Voters have approved the Move Seattle levy, a $930 million dollar project aimed at improving our city’s infrastructure, which has grown notoriously unreliable as roads have aged and our population has exploded. At $279 per year for the average city home, Move Seattle is a heftier levy than most property tax increases, but it will fund some vital improvements to our city’s buses, sidewalks, crosswalks, and roadways.
School zone safety improvements
School zones will be some of the first areas to be improved by construction projects funded by Move Seattle. At the moment, school zone improvements have mainly been funded by a program called Safe Routes to School, which funnels the fines from school zone speed cameras into safety improvements around local schools and encourage children and parents to walk or bike to school. Move Seattle will begin its improvements to safety with “spot projects” like new sidewalks, speed bumps and better marking at intersections around schools.
A public transit push
Move Seattle will also be making major improvements to transit corridors, with the eventual aim of encouraging commuters to take new, speedy transit options like RapidRide buses. Some lanes will be made transit-only, increasing the incentive to take the bus instead of crawling along in rush hour traffic. Traffic signals will also be changed in some areas to give buses priority. The levy will also fund new sidewalks near popular bus stops and bigger bus stops that will allow multiple buses to load passengers at the same time. These improvements will take some cars off the road as people elect to commute by bus, and they may help cut down on bus accidents caused by unwieldy buses sharing lanes with cars and bikes.
Safer routes for cyclists
Bike safety is a big issue in Seattle right now, and Move Seattle will fund the installation of 50 miles of protected bike lanes. It will also add parking for 1,500 bikes and complete the “missing link” of the Burke-Gilman trail.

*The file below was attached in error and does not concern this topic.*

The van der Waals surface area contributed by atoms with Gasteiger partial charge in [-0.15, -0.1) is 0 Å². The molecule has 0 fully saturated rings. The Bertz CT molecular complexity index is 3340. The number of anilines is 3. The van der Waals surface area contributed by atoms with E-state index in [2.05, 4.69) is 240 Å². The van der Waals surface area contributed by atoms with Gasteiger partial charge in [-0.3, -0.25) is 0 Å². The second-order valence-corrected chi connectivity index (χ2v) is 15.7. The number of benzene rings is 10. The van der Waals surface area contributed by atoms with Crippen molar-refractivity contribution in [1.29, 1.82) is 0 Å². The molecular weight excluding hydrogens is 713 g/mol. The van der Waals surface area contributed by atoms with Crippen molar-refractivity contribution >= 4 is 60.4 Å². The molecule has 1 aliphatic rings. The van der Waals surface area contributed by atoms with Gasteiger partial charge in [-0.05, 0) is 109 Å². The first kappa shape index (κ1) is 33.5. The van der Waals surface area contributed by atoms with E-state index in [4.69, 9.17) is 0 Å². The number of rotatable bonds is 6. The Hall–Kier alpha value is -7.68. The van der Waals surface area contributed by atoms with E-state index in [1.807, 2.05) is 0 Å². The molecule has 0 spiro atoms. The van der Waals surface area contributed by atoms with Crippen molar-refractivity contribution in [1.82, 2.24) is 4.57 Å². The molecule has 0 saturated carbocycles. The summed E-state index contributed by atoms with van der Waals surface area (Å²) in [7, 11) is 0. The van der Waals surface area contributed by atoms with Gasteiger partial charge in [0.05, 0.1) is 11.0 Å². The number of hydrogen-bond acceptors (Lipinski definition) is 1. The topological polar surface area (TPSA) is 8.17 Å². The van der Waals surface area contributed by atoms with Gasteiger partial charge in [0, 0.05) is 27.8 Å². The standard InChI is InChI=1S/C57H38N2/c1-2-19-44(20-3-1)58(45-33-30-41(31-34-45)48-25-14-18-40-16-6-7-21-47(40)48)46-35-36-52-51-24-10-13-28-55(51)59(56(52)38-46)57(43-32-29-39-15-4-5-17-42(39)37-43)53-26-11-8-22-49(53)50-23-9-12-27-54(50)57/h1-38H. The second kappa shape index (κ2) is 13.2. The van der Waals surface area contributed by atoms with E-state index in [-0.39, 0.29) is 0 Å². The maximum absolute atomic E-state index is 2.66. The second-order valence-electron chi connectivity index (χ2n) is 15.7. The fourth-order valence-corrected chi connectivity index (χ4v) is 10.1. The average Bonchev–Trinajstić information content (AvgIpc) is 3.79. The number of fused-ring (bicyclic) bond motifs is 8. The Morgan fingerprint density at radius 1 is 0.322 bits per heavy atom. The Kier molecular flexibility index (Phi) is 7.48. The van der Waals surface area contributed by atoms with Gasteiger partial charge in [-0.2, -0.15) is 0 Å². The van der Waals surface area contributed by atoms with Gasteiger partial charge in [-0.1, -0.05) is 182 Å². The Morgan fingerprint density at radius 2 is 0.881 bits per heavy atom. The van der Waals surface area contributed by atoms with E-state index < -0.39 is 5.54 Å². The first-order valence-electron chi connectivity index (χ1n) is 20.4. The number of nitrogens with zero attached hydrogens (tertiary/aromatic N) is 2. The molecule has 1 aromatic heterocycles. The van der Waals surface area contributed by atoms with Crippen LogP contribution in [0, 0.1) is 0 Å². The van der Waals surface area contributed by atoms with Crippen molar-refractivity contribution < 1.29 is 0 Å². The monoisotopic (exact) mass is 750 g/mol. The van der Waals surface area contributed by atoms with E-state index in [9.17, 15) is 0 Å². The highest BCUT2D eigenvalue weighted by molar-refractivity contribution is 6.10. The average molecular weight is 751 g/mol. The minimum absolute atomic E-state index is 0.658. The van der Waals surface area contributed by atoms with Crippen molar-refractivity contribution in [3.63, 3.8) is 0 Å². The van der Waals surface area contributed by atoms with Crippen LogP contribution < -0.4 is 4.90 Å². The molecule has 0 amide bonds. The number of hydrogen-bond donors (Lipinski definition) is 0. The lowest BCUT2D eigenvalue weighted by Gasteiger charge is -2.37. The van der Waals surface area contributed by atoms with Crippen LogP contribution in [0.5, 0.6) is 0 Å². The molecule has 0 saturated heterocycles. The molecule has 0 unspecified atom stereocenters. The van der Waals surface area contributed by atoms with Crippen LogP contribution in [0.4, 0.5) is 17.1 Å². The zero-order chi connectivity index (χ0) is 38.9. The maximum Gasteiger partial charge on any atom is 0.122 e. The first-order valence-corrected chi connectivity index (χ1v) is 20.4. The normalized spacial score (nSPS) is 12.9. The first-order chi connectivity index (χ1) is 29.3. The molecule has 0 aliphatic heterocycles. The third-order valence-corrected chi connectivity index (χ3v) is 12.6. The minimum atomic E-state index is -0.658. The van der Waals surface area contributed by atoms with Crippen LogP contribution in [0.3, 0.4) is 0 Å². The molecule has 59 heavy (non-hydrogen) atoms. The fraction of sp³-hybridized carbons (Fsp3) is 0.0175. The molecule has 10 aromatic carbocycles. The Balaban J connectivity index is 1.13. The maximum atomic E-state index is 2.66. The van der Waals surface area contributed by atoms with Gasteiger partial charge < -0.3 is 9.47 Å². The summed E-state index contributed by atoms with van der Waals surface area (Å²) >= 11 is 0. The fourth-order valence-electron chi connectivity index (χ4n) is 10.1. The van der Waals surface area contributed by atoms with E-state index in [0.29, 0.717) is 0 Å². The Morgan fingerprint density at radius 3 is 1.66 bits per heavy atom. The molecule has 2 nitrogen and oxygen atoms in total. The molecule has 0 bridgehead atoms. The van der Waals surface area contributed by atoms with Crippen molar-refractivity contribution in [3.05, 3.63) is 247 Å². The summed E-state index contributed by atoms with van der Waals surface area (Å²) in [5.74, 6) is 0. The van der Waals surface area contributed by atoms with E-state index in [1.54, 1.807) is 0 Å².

Good news for pedestrians
When improvements are finished, pedestrians will have access to 150 blocks of new sidewalks. 225 blocks of broken, damaged and unsafe sidewalks will be repaired. Pedestrian crossings will be improved with better signage, and crossings that were damaged by flooding will be rebuilt with improved drainage. A bridge will be built at Northgate Station that will allow pedestrian and bike traffic to safely cross I-5. Pedestrian walkways will also get prettier, with $20 million designated for urban forestry to replace diseased trees.
Cars won’t be left out of improvements
Although many of Move Seattle’s improvements are aimed at getting commuters out of cars on congested roadways, drivers will benefit from safety improvements too. Lights will be retimed in corridors to improve the flow of traffic. The traveler-information network will be expanded, with new overhead signs and an online service to warn drivers about crashes, dangerous conditions and unexpected delays. Trees will be pruned to improve the visibility of signs. Some streets that have been identified as particularly dangerous will be improved.